The Pope has said he was "deeply ashamed" by sexual abuse commited by Catholic priests in the US and vowed to keep paedophiles out of the clergy, as he began his first visit to the US as pontiff.
Benedict XVI will hold talks with George Bush during the six-day trip and also pray at New York's World Trade Center and address the UN.
"We are deeply ashamed and will do whatever is possible so that this does not happen in the future," he said on a plane to the US on Tuesday.
The trip is the first by a pontiff since a wave of abuse scandals began in 2002, provoking legal actions that led to more than $2 billion in settlements.
Benedict said the Catholic Church would do everything possible to screen candidates for the priesthood "so that only really sound persons can be admitted".
"It is more important to have good priests than to have many priests," said the pontiff, who will be greeted upon arrival at Andrews Air Force Base in the state of Maryland, by George Bush, the US president.
Priesthood in decline
The two have disagreed on a number of issues, most notably over the war in Iraq and the US embargo of Cuba, but have found common ground in opposing abortion, gay marriage and stem cell research.
Dana Perino, a White House spokesman, said ahead of the visit that talks between the two were likely to be "frank and open".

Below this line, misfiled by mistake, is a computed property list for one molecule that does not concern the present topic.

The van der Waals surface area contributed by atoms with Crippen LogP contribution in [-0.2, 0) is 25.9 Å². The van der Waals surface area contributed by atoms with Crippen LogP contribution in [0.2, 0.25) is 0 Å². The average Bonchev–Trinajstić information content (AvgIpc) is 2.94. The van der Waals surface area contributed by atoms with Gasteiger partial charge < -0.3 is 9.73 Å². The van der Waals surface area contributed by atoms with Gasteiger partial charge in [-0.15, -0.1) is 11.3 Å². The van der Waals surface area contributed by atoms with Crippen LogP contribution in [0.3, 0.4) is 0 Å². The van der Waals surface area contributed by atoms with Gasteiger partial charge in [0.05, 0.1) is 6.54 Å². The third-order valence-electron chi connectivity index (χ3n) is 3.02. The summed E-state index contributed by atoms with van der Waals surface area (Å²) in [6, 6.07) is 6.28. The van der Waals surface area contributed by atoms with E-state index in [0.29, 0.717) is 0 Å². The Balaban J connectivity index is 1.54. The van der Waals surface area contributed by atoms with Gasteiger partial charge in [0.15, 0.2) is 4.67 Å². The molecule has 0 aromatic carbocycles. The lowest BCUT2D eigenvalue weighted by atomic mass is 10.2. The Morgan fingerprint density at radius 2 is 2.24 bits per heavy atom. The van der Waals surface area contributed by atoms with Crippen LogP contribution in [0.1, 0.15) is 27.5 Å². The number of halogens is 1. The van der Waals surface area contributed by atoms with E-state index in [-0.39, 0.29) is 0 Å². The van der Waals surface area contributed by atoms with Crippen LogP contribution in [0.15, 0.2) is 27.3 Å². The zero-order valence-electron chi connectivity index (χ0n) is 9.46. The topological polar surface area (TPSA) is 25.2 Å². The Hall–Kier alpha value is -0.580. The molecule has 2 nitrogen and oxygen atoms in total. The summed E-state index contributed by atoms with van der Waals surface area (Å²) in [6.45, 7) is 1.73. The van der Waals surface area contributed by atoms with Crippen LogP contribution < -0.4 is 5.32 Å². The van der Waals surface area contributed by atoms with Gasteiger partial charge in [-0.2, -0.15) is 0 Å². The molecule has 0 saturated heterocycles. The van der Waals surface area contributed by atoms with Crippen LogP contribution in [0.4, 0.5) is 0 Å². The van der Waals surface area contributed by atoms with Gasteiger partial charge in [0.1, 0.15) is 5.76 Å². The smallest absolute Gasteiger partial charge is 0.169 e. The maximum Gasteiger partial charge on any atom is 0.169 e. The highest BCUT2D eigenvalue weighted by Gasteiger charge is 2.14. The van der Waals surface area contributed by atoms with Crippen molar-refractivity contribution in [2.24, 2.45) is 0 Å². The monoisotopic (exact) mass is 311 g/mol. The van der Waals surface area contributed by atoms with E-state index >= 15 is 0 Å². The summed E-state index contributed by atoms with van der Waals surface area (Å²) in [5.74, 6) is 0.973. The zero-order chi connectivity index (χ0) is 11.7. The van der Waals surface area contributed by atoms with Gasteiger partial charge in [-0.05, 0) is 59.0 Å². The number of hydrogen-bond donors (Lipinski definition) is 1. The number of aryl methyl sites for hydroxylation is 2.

Perino said: "They can have very frank and open disussions with one another, but I think that their shared values are stronger than any disagreements on policy that they may have."
A poll released this month by the Pew Forum on Religion & Public Life showed the German-born pope was viewed favourably by most peole in the US, but was not as popular as his predecessor John Paul II.
But Benedict's visit also comes amid concerns over a decline in the numbers of people in the US joining the priesthood.
A recent Catholic University study found that 17 per cent of the priests serving in American churches come from other countries.
Enrollment in the four-year theology programs required to join the priesthood have not risen for a decade, the New York Times reported.